These are not the only flaws in the government approach to tank restoration on which crores of rupees have been spent. "Villagers -- who have maximum knowledge about their respective tanks -- are mostly ignored by pwd officials while restoring tanks. Water users associations -- whose members are said to be responsible for distributing the tank water -- have beenformed for namesake, as it was stipulated by international donor agencies. In reality, these associations have not been entrusted with any powers," says P Gomathinayagam, a member of the Institution of Engineers, who has assessed several tanks in the state.
Four functions In Tamil Nadu, tanks are classified into three types: panchayat tanks, pwd tanks and system tanks. The pwd tanks are those with a command area of 40 hectares (ha) or more. If a tank is less than 40 ha but gets supplementary supply from a reservoir, then too it is considered a pwd tank, and is called a system tank. All the remaining tanks are under panchayats.
An indispensable part of the village, tanks are supposed to fulfil four functions -- water conservation, soil conservation, flood control and protection of ecology in the surrounding area. But over the years, many tank systems have lost their utility primarily due to lack of maintenance and management.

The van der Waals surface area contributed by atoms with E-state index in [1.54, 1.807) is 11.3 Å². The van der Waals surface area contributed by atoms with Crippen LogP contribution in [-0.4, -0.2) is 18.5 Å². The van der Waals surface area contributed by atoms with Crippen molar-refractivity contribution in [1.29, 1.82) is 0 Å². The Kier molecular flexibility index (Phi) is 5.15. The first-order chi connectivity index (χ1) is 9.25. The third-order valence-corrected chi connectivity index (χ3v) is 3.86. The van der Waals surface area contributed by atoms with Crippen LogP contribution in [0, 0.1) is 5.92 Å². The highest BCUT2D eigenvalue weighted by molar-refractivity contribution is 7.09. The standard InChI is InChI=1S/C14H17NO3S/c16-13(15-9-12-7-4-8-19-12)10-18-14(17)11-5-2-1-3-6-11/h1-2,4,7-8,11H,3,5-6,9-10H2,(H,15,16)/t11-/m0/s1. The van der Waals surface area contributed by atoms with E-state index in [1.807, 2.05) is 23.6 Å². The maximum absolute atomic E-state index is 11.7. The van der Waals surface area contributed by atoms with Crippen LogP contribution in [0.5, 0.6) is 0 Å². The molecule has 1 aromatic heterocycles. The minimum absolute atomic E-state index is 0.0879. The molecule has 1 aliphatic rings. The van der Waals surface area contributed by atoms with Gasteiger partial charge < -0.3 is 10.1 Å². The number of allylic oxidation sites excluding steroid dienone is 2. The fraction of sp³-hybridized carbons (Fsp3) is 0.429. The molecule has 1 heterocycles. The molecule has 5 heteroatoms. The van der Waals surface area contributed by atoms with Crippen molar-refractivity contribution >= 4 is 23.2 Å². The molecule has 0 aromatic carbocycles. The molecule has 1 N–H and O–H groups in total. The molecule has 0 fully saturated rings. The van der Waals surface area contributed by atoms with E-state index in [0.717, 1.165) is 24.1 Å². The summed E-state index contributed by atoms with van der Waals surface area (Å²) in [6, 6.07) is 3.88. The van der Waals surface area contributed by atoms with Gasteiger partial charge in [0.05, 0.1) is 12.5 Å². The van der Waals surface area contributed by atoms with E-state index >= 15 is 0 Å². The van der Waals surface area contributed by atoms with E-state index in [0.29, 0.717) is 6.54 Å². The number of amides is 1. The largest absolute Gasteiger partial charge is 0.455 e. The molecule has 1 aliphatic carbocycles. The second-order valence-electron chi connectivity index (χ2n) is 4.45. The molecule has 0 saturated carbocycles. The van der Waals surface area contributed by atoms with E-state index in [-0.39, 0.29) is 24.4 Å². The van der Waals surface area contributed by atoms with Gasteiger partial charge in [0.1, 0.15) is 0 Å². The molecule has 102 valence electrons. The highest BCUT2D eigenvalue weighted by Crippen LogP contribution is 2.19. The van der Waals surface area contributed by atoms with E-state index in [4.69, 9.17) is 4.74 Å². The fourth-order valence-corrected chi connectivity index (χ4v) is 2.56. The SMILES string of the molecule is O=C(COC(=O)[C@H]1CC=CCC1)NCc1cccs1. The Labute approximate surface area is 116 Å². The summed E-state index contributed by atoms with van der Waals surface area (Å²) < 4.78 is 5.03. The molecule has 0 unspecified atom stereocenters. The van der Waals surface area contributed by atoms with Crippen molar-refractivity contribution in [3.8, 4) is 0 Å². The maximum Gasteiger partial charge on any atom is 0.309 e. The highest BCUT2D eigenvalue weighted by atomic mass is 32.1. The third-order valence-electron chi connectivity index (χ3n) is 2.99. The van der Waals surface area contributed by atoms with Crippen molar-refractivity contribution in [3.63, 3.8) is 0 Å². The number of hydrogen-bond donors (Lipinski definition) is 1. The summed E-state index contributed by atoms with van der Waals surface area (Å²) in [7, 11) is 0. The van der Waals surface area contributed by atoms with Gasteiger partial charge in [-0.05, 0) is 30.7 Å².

To restore the tanks, the main tasks that need to be undertaken are desilting, repairing and broadening (if required) of the surplus weir (portion of the tank to drain excess water), sluice outlet maintenance, and, most importantly, clearing up the feeder channel. But experts say that most of the money spent on restoring tanks is as good as wasted because of a lopsided approach by the government (see table: Down the drain).
" pwd only concentrates on repairing and broadening of the surplus weir and sluice outlet maintenance as it is easy to make money on such masonry work," says C R Shanmugham, programme officer with Dhan Foundation, which has done extensive tank restoration work in south India. Therefore, the main problems -- silting and choking of the feeder channels -- persist.